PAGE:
The river itself had brown water like light frothy chocolate, with frequent patches of rapids. The hardest rapid in our trip was a Class IV, but none of the rapids we encountered were scary or very challenging. In the desert heat, I savored every splash of chilly water that hit my legs during the larger rapids.
After our triumphant river rafting return, we sat on the patio overlooking the river and ate the sandwiches we’d packed. Then, we met up with the guide for the second part of our adventure: ziplining (the “Adrenaline Tour”). He fitted us with harnesses, and gave us special gloves with a thick rectangle of leather across the palm.
Appropriately outfitted, we hiked up a nearby hill to a preliminary zipline platform. Here, we learned various hand signals, as well as how to position ourselves and how to control our zipping. The ziplining I did in Viña del Mar was child’s play compared to this, since that experience involved attaching oneself to a string and letting the guides handle the rest. The procedure for today’s more complex ziplining was as follows: I started with my legs crossed, leaning back in the harness so that my head was safely below the cable. My left hand rested on the strap which connected me to the cable, while my right hand rested on top of the cable, maybe a foot behind my head (here’s where the leather-enforced gloves come in). To go faster, I’d loosen the right hand atop the cable, and to go even faster, I’d take the right hand off the cable entirely. To slow down, I’d try to press down on the cable, and to go extra-slow, I’d move the left hand up on top of the right hand, and pull myself up a little, all while minding that my delicate head doesn’t go near the cable.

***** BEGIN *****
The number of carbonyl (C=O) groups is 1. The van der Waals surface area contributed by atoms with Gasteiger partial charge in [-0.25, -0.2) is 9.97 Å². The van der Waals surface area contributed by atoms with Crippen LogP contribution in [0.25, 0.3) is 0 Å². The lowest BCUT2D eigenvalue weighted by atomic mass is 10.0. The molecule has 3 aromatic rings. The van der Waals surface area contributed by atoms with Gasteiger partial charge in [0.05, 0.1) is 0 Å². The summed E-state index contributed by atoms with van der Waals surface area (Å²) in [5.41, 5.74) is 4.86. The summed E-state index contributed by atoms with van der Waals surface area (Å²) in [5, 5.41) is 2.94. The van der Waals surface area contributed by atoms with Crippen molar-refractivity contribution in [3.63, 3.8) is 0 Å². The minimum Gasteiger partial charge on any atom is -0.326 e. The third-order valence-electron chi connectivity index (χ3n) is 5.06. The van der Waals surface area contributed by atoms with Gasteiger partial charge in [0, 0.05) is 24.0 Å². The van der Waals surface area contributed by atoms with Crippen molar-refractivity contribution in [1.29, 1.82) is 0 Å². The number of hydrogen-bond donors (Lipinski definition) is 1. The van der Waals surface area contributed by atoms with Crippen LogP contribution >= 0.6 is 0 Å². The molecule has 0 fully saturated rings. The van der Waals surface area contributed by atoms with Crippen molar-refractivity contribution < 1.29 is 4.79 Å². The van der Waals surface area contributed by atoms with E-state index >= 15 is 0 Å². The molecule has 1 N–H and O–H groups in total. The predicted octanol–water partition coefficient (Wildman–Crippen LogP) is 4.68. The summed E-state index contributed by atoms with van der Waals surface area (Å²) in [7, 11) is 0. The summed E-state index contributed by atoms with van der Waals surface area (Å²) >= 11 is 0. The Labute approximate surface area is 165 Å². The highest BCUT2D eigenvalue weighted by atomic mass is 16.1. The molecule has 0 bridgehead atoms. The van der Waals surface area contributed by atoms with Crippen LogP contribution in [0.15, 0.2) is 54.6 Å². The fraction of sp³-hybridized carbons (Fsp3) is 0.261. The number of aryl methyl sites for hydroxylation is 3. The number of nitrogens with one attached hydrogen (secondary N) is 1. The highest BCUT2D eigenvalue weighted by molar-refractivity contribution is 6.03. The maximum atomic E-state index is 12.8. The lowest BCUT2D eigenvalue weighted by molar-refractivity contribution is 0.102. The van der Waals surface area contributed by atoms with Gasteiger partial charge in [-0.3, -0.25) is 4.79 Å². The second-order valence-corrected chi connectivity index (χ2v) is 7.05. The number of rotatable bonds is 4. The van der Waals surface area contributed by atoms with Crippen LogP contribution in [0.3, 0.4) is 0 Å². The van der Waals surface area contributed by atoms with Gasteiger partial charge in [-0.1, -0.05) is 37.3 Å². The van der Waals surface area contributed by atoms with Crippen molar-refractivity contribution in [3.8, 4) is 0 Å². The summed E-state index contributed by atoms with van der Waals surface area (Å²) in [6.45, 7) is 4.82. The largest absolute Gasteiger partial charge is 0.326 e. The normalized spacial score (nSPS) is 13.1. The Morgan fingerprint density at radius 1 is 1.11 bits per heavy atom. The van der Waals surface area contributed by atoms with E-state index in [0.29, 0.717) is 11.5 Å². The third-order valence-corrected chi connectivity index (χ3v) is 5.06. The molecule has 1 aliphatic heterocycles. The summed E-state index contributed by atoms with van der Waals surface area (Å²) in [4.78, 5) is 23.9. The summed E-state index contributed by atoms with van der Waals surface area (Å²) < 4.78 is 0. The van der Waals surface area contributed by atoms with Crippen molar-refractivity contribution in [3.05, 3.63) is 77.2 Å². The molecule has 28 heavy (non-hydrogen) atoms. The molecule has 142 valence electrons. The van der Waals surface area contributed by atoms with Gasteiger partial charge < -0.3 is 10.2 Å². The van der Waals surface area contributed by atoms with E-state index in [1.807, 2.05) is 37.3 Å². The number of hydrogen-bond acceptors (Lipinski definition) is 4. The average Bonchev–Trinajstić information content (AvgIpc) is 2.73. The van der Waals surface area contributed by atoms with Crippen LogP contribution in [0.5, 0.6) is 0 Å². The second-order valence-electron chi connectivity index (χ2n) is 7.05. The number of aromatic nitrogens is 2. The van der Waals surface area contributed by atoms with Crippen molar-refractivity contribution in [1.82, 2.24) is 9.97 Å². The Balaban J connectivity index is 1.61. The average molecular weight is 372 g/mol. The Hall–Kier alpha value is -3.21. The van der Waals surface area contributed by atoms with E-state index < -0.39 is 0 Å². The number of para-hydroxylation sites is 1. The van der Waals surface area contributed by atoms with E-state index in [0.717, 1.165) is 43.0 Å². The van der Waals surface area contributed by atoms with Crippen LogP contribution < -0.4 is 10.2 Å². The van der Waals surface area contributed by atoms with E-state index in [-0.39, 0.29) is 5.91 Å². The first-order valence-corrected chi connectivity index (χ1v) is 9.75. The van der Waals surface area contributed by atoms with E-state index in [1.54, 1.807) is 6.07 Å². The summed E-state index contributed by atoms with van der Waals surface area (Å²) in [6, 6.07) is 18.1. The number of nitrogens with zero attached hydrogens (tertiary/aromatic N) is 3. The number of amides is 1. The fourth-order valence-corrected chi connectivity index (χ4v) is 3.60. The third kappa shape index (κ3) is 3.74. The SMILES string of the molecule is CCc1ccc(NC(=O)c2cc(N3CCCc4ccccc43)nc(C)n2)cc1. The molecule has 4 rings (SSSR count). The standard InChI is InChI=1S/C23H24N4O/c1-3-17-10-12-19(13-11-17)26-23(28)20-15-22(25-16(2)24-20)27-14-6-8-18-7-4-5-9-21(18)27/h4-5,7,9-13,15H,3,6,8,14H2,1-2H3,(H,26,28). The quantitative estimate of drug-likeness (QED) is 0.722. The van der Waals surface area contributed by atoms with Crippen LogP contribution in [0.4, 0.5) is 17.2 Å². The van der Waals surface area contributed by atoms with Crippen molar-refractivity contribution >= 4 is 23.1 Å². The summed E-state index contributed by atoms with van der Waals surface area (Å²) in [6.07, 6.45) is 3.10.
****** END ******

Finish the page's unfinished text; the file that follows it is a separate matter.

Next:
Ziplining was actually a little bit terrifying: you’re flying so fast that any bare-skin contact with the cable would doubtless result in painful things, but when you’re rearranging your arms to moderate your speed, it feels as though it would be very easy to slip and brush against the cable. Next time I go ziplining, I think I shall wear a heavy leather jacket, and then I will feel much safer. (Is it strange that I was more afraid of the metal cable than of the obscene heights? We averaged a height of 200 ft/60 meters, but the heights were fine and even relaxing for me.)